I like to think that the four nuns murdered in Yemen by Moslem fanatics earlier this month are living a new life, and that they are not just rotting bodies being picked apart by vultures. It also strikes me that those four nuns, like tens of thousands of other Christians who have also been brutally persecuted in our own time, had already given up their lives in the service of others when they took their initial vows. Like Jesus, they went about doing good and healing.

Even today, the day after Easter, there is the terrible news that Taliban suicide bombers murdered at least 65 people and wounded over 300 in Pakistan just because they were Christians celebrating Easter.


*Acts of the Apostles 10: 25-37.

Sunday, March 20, 2016

Saint Joseph and My Grandfather


Every March 19 the Catholic Church celebrates the feast of St. Joseph, the stepfather or surrogate father of Jesus. Actually, the feast day is now largely neglected in America especially since it is so close to March 17, the feast day of St. Patrick, the patron saint of Ireland. There will be no parades or parties to honor the carpenter who took the Virgin Mary into his house.

Surprisingly, St. Joseph was largely neglected during the first fifteen hundred years of the Church. He played an important role in Scripture during the early days of Jesus but was completely absent during the adult or public life of Jesus. If you just page through Dante’s Divine Comedy, you will be hard pressed to find any sinners or saints called Joseph or Giuseppe. It is obvious that in the year 1300 Italians did not name their children after the husband of Mary.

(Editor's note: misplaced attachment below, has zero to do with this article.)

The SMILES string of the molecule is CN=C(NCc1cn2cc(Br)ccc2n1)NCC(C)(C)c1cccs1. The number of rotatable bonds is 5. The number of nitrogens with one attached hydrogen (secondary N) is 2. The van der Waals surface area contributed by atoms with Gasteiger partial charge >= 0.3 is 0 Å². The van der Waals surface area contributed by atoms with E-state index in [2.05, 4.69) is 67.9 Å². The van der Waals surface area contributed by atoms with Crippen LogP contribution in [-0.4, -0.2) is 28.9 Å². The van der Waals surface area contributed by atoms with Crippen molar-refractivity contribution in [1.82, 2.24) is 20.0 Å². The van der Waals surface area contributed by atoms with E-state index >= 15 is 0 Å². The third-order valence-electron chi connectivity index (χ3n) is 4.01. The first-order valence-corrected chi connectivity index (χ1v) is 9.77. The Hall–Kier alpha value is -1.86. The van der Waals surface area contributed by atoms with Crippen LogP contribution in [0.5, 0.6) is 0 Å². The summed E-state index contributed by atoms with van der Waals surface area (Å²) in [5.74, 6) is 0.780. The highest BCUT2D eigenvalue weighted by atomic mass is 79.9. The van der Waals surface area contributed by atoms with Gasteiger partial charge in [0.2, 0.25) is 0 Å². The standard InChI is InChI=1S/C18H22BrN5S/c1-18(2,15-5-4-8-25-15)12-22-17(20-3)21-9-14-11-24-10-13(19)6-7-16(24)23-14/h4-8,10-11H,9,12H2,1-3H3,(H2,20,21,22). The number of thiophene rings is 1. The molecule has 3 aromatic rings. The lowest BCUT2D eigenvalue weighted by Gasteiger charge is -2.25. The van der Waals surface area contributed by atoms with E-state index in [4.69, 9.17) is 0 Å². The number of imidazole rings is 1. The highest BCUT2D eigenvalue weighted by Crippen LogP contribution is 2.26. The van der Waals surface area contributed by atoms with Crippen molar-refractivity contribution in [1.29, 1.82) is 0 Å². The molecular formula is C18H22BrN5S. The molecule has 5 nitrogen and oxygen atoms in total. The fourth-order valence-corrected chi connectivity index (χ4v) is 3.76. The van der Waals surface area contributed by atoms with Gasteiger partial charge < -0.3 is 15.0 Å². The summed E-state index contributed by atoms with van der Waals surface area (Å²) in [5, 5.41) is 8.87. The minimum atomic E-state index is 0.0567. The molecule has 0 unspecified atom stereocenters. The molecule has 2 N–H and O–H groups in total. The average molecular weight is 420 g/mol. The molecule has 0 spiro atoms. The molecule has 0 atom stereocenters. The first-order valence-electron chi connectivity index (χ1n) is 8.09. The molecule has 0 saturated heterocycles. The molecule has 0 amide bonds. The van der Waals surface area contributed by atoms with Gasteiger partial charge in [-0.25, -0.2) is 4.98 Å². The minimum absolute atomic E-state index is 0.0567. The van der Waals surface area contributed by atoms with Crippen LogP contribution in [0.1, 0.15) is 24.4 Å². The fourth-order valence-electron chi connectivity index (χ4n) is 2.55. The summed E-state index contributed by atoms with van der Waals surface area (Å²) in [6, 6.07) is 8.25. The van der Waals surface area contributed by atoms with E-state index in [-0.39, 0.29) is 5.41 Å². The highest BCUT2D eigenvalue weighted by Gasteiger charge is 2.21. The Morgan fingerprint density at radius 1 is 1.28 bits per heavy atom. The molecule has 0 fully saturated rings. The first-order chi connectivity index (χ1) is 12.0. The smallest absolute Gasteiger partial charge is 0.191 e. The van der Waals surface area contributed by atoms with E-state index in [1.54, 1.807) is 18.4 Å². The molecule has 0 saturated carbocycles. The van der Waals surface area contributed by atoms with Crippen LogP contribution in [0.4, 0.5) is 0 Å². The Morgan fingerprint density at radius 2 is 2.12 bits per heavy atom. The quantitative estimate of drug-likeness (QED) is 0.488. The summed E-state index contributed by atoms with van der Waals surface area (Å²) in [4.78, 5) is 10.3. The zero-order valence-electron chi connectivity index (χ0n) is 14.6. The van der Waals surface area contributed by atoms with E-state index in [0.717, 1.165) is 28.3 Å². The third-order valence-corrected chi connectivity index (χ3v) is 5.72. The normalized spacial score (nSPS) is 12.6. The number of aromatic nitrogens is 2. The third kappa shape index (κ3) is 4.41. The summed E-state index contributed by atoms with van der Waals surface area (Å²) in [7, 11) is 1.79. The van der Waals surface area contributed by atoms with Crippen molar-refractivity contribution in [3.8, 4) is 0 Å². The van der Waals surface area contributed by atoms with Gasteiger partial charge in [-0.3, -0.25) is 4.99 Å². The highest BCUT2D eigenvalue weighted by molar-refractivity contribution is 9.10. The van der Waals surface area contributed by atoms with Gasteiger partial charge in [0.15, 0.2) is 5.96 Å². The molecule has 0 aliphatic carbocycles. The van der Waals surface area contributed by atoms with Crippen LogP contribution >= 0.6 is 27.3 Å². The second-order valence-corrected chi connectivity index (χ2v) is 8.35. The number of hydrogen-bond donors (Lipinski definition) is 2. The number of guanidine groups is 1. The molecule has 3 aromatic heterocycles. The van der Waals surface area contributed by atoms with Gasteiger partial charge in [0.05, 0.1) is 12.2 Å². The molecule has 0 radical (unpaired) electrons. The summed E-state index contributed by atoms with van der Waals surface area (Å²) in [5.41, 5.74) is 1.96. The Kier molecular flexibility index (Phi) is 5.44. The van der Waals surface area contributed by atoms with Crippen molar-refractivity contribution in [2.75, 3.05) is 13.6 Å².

For a variety of reasons St. Joseph only entered the spotlight in the fifteenth century after the Black Death had devastated Europe. He was only given a feast day in 1479 by Pope Sixtus IV, a former head of the Franciscan order. After that St. Joseph became more and more popular and he was eventually named patron saint of the entire Church, not just of one country or city.

At the same time, artists of the Renaissance began to depict him in a different manner. Previously, he had been depicted as a sleepy old man off to the side or in the background in depictions of the Holy Family. In the gospel of Matthew angels bring messages to Joseph while he is sleeping. However, during the Renaissance artists like Raphael depicted him as a younger man, virile and muscular enough to protect not only his family, but also the entire Church.